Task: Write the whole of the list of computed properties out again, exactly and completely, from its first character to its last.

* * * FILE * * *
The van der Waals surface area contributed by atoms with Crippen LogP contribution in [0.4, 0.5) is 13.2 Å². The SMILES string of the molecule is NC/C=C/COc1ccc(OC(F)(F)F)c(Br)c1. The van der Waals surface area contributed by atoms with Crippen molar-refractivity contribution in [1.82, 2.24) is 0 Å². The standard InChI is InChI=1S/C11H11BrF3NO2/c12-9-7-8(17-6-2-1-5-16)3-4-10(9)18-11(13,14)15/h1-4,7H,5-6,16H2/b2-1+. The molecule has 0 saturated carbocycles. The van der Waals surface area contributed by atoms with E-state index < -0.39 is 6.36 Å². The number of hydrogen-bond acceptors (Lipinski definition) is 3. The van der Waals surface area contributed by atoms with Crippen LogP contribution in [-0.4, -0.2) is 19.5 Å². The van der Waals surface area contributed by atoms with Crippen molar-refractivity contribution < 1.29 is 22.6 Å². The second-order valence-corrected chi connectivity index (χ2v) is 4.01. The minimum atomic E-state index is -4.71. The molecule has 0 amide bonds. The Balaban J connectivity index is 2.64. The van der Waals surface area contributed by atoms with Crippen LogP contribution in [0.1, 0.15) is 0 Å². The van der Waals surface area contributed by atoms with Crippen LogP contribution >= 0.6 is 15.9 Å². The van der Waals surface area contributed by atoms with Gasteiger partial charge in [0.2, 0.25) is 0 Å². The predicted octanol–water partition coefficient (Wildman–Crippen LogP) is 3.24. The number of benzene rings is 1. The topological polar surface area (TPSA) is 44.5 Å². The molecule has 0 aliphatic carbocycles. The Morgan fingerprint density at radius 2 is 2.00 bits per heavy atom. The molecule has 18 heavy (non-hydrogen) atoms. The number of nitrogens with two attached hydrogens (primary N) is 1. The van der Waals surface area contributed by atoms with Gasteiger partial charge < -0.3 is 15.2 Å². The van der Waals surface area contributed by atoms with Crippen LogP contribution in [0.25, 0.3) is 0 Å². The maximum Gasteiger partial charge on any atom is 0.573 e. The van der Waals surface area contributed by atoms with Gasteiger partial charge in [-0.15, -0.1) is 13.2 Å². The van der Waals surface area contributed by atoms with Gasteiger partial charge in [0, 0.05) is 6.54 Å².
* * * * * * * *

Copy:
The van der Waals surface area contributed by atoms with Crippen LogP contribution in [0.4, 0.5) is 13.2 Å². The SMILES string of the molecule is NC/C=C/COc1ccc(OC(F)(F)F)c(Br)c1. The van der Waals surface area contributed by atoms with Crippen molar-refractivity contribution in [1.82, 2.24) is 0 Å². The standard InChI is InChI=1S/C11H11BrF3NO2/c12-9-7-8(17-6-2-1-5-16)3-4-10(9)18-11(13,14)15/h1-4,7H,5-6,16H2/b2-1+. The molecule has 0 saturated carbocycles. The van der Waals surface area contributed by atoms with E-state index < -0.39 is 6.36 Å². The number of hydrogen-bond acceptors (Lipinski definition) is 3. The van der Waals surface area contributed by atoms with Crippen LogP contribution in [-0.4, -0.2) is 19.5 Å². The van der Waals surface area contributed by atoms with Crippen molar-refractivity contribution < 1.29 is 22.6 Å². The second-order valence-corrected chi connectivity index (χ2v) is 4.01. The minimum atomic E-state index is -4.71. The molecule has 0 amide bonds. The Balaban J connectivity index is 2.64. The van der Waals surface area contributed by atoms with Crippen LogP contribution in [0.1, 0.15) is 0 Å². The van der Waals surface area contributed by atoms with Crippen LogP contribution >= 0.6 is 15.9 Å². The van der Waals surface area contributed by atoms with Gasteiger partial charge in [0.2, 0.25) is 0 Å². The predicted octanol–water partition coefficient (Wildman–Crippen LogP) is 3.24. The number of benzene rings is 1. The topological polar surface area (TPSA) is 44.5 Å². The molecule has 0 aliphatic carbocycles. The Morgan fingerprint density at radius 2 is 2.00 bits per heavy atom. The molecule has 18 heavy (non-hydrogen) atoms. The number of nitrogens with two attached hydrogens (primary N) is 1. The van der Waals surface area contributed by atoms with Gasteiger partial charge < -0.3 is 15.2 Å². The van der Waals surface area contributed by atoms with Crippen LogP contribution in [0.25, 0.3) is 0 Å². The maximum Gasteiger partial charge on any atom is 0.573 e. The van der Waals surface area contributed by atoms with Gasteiger partial charge in [-0.15, -0.1) is 13.2 Å². The van der Waals surface area contributed by atoms with Gasteiger partial charge in [0, 0.05) is 6.54 Å².